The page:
|Home | About | Journals | Submit | Contact Us | Français|
China is in the midst of history's largest flow of rural-urban migration in the world; a flow that includes growing numbers of children and adolescents. Their health status is an important public health issue. This study compares self-rated physical and mental health of migrant and local adolescents in China, and examines to what extent layered social connections account for health outcomes.
In 2010, we conducted a cross-sectional study among middle school students in Pudong New Area, Shanghai. Information about health status, social connections, and demographic factors were collected using a questionnaire survey. After controlling for sociodemographic factors, we used the t-test, Chi-square analysis, and a series of regression models to compare differences in health outcomes and explore the effects of social connections.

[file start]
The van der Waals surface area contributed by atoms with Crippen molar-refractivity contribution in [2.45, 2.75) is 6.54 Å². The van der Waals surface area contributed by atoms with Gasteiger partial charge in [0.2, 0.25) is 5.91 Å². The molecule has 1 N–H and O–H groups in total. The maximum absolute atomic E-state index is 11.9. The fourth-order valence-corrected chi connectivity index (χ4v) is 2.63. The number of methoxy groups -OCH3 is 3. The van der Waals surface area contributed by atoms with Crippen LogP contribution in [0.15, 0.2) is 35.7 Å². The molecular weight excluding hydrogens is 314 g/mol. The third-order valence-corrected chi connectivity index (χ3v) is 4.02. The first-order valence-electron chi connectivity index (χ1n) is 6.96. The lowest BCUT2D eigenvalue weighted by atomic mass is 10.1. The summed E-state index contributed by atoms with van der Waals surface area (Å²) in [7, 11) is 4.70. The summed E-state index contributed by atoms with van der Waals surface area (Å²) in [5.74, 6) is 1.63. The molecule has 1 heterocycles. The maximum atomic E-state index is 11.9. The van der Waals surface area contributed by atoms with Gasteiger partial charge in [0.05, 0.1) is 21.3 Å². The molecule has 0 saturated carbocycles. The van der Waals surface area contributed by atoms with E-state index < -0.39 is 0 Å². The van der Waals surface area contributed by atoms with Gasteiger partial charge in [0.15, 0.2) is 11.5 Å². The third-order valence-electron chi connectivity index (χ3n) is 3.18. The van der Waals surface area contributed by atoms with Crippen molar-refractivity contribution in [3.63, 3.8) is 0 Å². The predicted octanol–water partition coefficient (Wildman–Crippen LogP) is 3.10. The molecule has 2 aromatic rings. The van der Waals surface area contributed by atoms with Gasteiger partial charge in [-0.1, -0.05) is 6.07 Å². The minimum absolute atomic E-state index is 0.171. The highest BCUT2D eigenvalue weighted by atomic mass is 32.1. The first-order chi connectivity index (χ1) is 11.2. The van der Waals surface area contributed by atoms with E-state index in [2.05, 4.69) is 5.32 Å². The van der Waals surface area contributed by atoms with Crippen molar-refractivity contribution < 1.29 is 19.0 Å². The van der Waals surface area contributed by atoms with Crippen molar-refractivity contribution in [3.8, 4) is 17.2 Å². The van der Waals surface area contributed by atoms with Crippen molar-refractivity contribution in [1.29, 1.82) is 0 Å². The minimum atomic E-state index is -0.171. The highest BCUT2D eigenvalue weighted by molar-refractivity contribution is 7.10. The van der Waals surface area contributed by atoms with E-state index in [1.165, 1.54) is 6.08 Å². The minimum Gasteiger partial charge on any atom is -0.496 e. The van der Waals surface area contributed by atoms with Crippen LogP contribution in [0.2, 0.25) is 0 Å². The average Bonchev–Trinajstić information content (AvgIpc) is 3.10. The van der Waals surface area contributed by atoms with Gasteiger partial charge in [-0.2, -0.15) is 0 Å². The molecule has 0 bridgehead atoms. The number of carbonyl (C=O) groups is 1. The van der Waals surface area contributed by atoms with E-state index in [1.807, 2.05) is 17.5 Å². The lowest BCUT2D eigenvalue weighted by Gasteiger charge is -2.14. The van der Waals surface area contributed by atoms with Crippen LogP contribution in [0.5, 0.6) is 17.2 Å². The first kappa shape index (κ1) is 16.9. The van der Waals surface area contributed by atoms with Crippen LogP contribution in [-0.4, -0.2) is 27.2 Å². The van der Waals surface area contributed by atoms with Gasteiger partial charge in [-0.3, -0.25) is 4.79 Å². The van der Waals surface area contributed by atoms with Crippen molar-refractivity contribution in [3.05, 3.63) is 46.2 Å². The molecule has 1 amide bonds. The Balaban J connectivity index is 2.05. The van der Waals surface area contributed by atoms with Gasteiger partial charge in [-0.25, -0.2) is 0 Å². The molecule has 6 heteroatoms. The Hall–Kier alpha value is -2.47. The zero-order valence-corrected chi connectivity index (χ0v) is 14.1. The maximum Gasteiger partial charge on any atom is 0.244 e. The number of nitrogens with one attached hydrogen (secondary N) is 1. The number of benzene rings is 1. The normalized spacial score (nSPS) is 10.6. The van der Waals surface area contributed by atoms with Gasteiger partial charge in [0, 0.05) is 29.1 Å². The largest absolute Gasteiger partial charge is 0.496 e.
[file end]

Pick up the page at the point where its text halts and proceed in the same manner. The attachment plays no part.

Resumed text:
Migrant adolescents reported significantly higher rates of good physical health. However, they also had significantly fewer social connections, lower self-esteem, and higher levels of depression than their native peers. Family cohesion was associated with depressive symptoms and low self-esteem among all adolescents; peer association and social cohesion played major roles in migrants' well-being. Gender, age, and socioeconomic (SES) factors also affected adolescents' self-rated physical and mental health.
Self-rated data suggest that migrant adolescents enjoy a physical health advantage and a mental health disadvantage. Layered social connections, such as peer association and social cohesion, may be particularly important for migrants. A public health effort is required to improve the health status of migrant youth.